|Classification and external resources|
FG syndrome (FGS; also known as Opitz–Kaveggia syndrome) is a rare genetic syndrome caused by one or more recessive genes located on the X chromosome and causing physical anomalies and developmental delays. FG syndrome was named after the first letters of the surnames of the first patients noted with the disease. First reported by Opitz and Kaveggia in 1974, its major clinical features include intellectual disability, hyperactivity, hypotonia (low muscle tone), and a characteristic facial appearance including macrocephaly (an abnormally large head).
FG syndrome's major clinical features include intellectual disability, usually severe; hyperactive behavior, often with an outgoing personality; severe constipation, with or without structural anomalies in the anus such as imperforate anus; macrocephaly; severe hypotonia; a characteristic facial appearance due to hypotonia, giving a droopy, "open-mouthed" expression, a thin upper lip, a full or pouting lower lip, and partial or complete loss of the corpus callosum. About a third of reported cases of individuals with FG syndrome die in infancy, usually due to respiratory infection; premature death is rare after infancy.
Due to the agenesis (loss) of the corpus callosum, intellectual disabilities are common among individuals with FG syndrome. Motor ability is also impaired as a result of having FG syndrome and its effects on the development of neurons. During infancy, problems arise in the gastrointestinal and gastroesophageal systems of the body. The most common gastrointestinal problems include constipation from imperforated anuses and gastroesophageal reflux. Cardiopulmonary defects also contribute to roughly 60% of premature deaths in infants with FG syndrome. Of all of the congenital heart defects septal defects are the most common. After infancy, long term survival has been recorded to individuals surviving beyond the age of 50.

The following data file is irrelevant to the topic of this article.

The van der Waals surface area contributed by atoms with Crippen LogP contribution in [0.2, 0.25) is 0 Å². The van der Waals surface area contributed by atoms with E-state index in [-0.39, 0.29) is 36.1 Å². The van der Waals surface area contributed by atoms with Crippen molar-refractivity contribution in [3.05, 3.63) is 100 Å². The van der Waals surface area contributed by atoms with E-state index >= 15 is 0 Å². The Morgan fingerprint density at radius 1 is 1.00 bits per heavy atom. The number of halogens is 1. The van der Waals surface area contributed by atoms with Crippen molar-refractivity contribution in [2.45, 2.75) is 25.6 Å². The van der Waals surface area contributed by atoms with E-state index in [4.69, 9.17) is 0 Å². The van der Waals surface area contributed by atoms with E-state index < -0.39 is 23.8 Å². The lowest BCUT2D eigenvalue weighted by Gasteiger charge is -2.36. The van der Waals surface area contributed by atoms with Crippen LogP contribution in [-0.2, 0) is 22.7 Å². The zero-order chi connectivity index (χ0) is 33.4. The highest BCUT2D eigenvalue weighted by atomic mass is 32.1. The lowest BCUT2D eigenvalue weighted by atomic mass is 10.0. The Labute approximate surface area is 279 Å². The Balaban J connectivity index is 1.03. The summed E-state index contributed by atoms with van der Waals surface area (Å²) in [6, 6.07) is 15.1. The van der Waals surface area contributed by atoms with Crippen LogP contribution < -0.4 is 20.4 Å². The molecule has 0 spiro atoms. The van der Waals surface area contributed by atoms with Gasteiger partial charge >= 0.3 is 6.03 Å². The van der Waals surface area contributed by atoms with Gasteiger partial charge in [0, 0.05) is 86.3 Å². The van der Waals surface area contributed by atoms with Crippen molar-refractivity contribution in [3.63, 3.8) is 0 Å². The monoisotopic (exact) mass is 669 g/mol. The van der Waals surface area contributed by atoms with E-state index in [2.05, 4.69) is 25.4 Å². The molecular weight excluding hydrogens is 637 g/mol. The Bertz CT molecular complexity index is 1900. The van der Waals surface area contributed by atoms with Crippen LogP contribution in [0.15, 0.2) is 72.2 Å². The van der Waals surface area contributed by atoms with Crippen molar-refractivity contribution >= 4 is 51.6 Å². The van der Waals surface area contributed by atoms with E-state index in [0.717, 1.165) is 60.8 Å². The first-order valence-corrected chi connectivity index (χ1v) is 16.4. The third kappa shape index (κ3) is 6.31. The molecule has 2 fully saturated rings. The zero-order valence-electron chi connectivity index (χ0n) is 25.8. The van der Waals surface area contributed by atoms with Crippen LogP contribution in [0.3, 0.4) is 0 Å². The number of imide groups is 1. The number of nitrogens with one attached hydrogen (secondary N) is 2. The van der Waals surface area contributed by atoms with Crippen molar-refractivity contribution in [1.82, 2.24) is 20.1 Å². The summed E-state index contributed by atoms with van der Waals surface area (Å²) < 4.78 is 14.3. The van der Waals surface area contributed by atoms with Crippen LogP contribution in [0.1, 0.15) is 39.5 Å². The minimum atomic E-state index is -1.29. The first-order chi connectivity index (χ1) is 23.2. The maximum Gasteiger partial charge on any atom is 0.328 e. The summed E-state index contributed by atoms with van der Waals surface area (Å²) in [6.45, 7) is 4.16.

Most mutations that cause FG syndrome can be found in the MED12 gene. However, mutations have also been found in FMR1, FLNA, UPF3B, CASK, MECP2, and ATRX genes. Mutations on these different genes lead to the different types of FG syndrome, all with similar characteristics. The FGS1 type mutation is the most common of the types, and is found in the MED12 gene.
Known types and affected genes include:
The MED12 gene codes for the Mediator Complex Subunit 12 protein. The mediator complex is composed of around 25 different proteins that all help with the regulation of gene activity. This mediator complex regulated gene expression by bridging interaction between RNA polymerase II and gene-specific regulating proteins such as transcription factors, repressor proteins, activator proteins, etc. Changes to this complex and the proteins associated can have a severe impact on the production of new proteins. The MED12 gene is also thought to be highly linked to neuron development as well as high usage in the cells signal transduction pathway. This explains the slowed intellectual development individuals with FG syndrome have.
The name of the syndrome comes from the initials of the surnames of two sisters, who had five sons with the syndrome. The first study of the syndrome, published in 1974, established that it was linked to inheritance of the X chromosome.
- "Faq Pages". FG Syndrome Family Alliance. fgsyndrome.org. Retrieved 20 September 2016.
- Opitz JM, Kaveggia EG (1974). "Studies of malformation syndromes of man XXXIII: the FG syndrome. An X-linked recessive syndrome of multiple congenital anomalies and mental retardation". Z Kinderheilkd. 117 (1): 1–18. doi:10.1007/BF00439020. PMID 4365204.
- Thompson E, Baraitser M (1987). "FG syndrome". J Med Genet. 24 (3): 139–43. doi:10.1136/jmg.24.3.139. PMC . PMID 3572995.
- Lyons, M. "MED12-Related Disorders". GeneReviews. Retrieved 6 September 2016.
- "MED12 - Genetics Home Reference". U.S. National Library of Medicine. Retrieved 6 September 2016.
- Opitz JM, Smith JF, Santoro L (2008). "The FG syndromes (Online Mendelian Inheritance in Man 305450): perspective in 2008". Adv Pediatr. 55: 123–70. doi:10.1016/j.yapd.2008.07.014. PMID 19048730.